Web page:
Kilkenny boundary threat by Waterford 'put to bed for good'

Sean Keane


Sean Keane


Kilkenny boundary threat by Waterford 'put to bed for good'

Deeply divisive and festering wrangles between Kilkenny and Waterford over a potential boundary change have been “put to bed for good”, Minister for State for Local Government and Electoral Reform, John Paul Phelan, TD, has vowed.

 The boundary will not change and its status, and the status of other boundaries nation-wide, is to be enshrined in law under a new Local Government Bill which is expected to be signed by Minister Phelan and his colleagues by the middle of the year.

That Bill effectively means that boundary reviews in Kilkenny/Waterford, as well as contentious proposals to change the county lines in Carlow/Wicklow and Louth/Meath, will not be raised again.

 New, joint groups with equal membership from both counties will be set up in impacted border areas which have a population of over 15,000 to ensure their critical needs are met, Minister Phelan announced. 

“This is very good news for the many people, businesses, organisations and groups who vehemently opposed a boundary change in Kilkenny/Waterford and who were also dead against proposals for a new administrative body which would decide on planning and other issues for the impacted area and its 7,500 residents, myself included.

“What will happen now is what we proposed all along, that the boundary will be retained as is and that a new, joint group will be set up, a new joint body which will have equal representation from both Waterford and Kilkenny and will be tasked with ensuring the needs of the area are met.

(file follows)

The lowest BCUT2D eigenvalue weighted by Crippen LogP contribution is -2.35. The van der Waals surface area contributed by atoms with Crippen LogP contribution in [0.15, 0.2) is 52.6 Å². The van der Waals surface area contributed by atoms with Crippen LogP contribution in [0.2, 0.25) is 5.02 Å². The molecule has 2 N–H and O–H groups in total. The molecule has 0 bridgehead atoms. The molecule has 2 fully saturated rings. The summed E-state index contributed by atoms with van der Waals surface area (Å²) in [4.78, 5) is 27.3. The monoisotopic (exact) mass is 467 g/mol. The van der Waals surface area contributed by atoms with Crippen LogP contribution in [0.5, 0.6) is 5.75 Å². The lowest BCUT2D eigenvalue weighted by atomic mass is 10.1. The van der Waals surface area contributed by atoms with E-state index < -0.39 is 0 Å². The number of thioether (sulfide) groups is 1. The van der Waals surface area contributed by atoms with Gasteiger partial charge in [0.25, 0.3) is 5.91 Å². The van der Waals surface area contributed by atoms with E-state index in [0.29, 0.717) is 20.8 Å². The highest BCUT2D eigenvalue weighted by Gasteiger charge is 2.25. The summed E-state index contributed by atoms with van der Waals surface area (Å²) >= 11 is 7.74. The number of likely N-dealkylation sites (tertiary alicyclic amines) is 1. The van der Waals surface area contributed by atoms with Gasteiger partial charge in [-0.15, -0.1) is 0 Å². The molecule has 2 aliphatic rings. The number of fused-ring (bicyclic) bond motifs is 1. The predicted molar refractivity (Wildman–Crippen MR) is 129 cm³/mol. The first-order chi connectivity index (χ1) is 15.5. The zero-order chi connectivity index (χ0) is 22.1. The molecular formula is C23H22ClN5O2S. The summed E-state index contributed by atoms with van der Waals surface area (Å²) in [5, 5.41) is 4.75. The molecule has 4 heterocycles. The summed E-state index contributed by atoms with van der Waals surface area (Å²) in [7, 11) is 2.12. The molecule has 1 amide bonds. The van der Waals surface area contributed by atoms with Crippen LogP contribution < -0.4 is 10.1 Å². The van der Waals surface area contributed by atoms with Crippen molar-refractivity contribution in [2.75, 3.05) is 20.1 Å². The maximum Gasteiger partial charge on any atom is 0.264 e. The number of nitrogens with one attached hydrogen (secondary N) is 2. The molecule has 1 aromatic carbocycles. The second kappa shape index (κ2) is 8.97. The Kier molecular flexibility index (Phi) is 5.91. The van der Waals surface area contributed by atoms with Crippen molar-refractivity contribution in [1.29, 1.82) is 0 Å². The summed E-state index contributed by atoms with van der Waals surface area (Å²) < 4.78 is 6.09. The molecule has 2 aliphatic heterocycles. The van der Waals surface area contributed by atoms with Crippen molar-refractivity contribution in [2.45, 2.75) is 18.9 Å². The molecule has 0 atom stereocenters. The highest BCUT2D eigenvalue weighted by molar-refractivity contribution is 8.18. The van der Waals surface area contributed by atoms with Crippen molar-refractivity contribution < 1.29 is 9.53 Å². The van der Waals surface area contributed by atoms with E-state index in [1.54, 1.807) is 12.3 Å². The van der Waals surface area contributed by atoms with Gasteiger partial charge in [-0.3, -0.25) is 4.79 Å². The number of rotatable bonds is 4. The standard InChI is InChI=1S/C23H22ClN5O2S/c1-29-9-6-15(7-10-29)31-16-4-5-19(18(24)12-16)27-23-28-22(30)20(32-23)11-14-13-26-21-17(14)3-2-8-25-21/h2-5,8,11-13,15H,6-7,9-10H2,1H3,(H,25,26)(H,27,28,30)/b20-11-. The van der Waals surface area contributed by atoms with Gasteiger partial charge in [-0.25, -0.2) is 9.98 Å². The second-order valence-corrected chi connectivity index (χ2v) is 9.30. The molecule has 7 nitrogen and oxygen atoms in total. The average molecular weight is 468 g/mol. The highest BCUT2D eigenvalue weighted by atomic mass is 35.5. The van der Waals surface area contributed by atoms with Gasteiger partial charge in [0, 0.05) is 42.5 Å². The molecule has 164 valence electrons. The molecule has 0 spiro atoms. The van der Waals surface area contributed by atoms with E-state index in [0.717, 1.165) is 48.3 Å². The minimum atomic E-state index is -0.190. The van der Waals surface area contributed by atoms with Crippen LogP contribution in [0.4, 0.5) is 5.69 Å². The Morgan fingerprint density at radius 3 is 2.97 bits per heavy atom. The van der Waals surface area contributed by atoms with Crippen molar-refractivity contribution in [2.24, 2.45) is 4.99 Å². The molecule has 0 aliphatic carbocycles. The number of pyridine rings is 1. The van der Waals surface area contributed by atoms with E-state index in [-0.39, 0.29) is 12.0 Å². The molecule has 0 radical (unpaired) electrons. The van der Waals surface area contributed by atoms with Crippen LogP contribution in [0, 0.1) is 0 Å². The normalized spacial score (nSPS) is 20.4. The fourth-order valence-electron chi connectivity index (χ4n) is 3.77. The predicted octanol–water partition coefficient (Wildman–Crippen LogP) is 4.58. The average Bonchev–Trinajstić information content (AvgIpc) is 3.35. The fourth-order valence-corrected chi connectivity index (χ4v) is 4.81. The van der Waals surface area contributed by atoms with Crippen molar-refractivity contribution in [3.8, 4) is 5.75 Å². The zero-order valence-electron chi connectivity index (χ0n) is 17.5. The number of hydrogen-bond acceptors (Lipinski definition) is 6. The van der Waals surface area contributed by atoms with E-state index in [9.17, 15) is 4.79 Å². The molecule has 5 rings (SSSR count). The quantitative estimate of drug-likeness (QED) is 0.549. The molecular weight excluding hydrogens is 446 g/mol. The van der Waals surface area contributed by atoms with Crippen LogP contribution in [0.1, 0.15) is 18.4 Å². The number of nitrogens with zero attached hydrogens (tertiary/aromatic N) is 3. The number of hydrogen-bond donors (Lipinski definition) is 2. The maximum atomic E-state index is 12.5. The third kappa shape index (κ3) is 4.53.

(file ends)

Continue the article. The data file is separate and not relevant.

“This new, joint body will be involved with forward planning in areas such as retail and transport. But it will have no powers in areas such as planning, rates, Local Property Tax (LPT) and operation of libraries etc. Kilkenny will continue to be responsible for the administration of matters in its jurisdiction and Waterford will do the very same,” Minister Phelan outlined.

"Every time a boundary change has been mooted in the past, it has created rivalry and division, Minister Phelan continued. “Ferrybank and the surrounding communities grew significantly in the early 2000s. Residents and businesses there need the support of an administration that has its interests at heart and that plans, prepares and requires that both authorities working together, rather than in competition. This new body will be just that.”

Kilkenny and Waterford have worked closely in the past and the future development of both counties and the South East as a region requires even greater co-operation if the area’s higher than average unemployment rate is to be effectively tackled, the Minister added.


“Kilkenny has always supported the growth of Waterford City. This was seen in Kilkenny’s adoption of the Planning, Land and Urban Transport Study (PLUTS) 2004-2020. It provided for the growth of Waterford City towards a population of 80,000, over 40% accommodated on the Kilkenny side of the river Suir.

“In Kilkenny’s recent submission to the National Planning Framework 2020-2040, Kilkenny also supported the growth and development of Waterford City at the heart of the south east region, providing for a population of 100,000.

“The provision of critical infrastructure such as bridges, roads, schools,  housing and improved access, are all necessary to allow for this level of growth and for Waterford City to develop in a sustainable manner.  The South East region needs Waterford to be a strong, vibrant, central hub and we need to work together as counties, as communities and through this new, joint body to support this vision,” Minister Phelan concluded.